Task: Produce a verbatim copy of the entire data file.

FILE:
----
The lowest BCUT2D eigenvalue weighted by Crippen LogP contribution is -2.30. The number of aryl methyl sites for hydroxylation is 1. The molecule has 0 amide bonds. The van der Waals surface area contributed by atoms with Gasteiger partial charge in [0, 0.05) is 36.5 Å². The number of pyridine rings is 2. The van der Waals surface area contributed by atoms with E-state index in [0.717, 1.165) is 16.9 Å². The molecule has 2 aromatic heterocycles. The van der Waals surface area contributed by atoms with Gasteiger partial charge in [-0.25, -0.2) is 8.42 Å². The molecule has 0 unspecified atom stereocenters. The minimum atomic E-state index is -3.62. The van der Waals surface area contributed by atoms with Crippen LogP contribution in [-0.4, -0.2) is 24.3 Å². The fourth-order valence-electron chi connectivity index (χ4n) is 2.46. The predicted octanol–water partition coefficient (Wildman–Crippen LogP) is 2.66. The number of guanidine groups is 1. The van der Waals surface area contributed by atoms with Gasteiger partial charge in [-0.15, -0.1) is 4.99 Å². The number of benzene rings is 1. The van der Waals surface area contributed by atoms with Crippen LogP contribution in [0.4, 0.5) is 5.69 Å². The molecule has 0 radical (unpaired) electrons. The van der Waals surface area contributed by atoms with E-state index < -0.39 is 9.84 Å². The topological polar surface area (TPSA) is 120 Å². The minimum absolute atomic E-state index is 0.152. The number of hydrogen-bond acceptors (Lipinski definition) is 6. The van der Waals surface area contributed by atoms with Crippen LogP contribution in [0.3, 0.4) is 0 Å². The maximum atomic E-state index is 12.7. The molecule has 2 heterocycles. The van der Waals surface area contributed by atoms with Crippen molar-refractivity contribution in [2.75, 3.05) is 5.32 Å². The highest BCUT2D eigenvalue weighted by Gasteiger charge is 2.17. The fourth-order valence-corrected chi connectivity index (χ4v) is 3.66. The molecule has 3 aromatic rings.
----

The lowest BCUT2D eigenvalue weighted by Crippen LogP contribution is -2.30. The number of aryl methyl sites for hydroxylation is 1. The molecule has 0 amide bonds. The van der Waals surface area contributed by atoms with Gasteiger partial charge in [0, 0.05) is 36.5 Å². The number of pyridine rings is 2. The van der Waals surface area contributed by atoms with E-state index in [0.717, 1.165) is 16.9 Å². The molecule has 2 aromatic heterocycles. The van der Waals surface area contributed by atoms with Gasteiger partial charge in [-0.25, -0.2) is 8.42 Å². The molecule has 0 unspecified atom stereocenters. The minimum atomic E-state index is -3.62. The van der Waals surface area contributed by atoms with Crippen LogP contribution in [-0.4, -0.2) is 24.3 Å². The fourth-order valence-electron chi connectivity index (χ4n) is 2.46. The predicted octanol–water partition coefficient (Wildman–Crippen LogP) is 2.66. The number of guanidine groups is 1. The van der Waals surface area contributed by atoms with Gasteiger partial charge in [-0.15, -0.1) is 4.99 Å². The number of benzene rings is 1. The van der Waals surface area contributed by atoms with Crippen LogP contribution in [0.4, 0.5) is 5.69 Å². The molecule has 0 radical (unpaired) electrons. The van der Waals surface area contributed by atoms with E-state index < -0.39 is 9.84 Å². The topological polar surface area (TPSA) is 120 Å². The minimum absolute atomic E-state index is 0.152. The number of hydrogen-bond acceptors (Lipinski definition) is 6. The van der Waals surface area contributed by atoms with Crippen LogP contribution in [0.3, 0.4) is 0 Å². The maximum atomic E-state index is 12.7. The molecule has 2 heterocycles. The van der Waals surface area contributed by atoms with Crippen molar-refractivity contribution in [2.75, 3.05) is 5.32 Å². The highest BCUT2D eigenvalue weighted by Gasteiger charge is 2.17. The fourth-order valence-corrected chi connectivity index (χ4v) is 3.66. The molecule has 3 aromatic rings.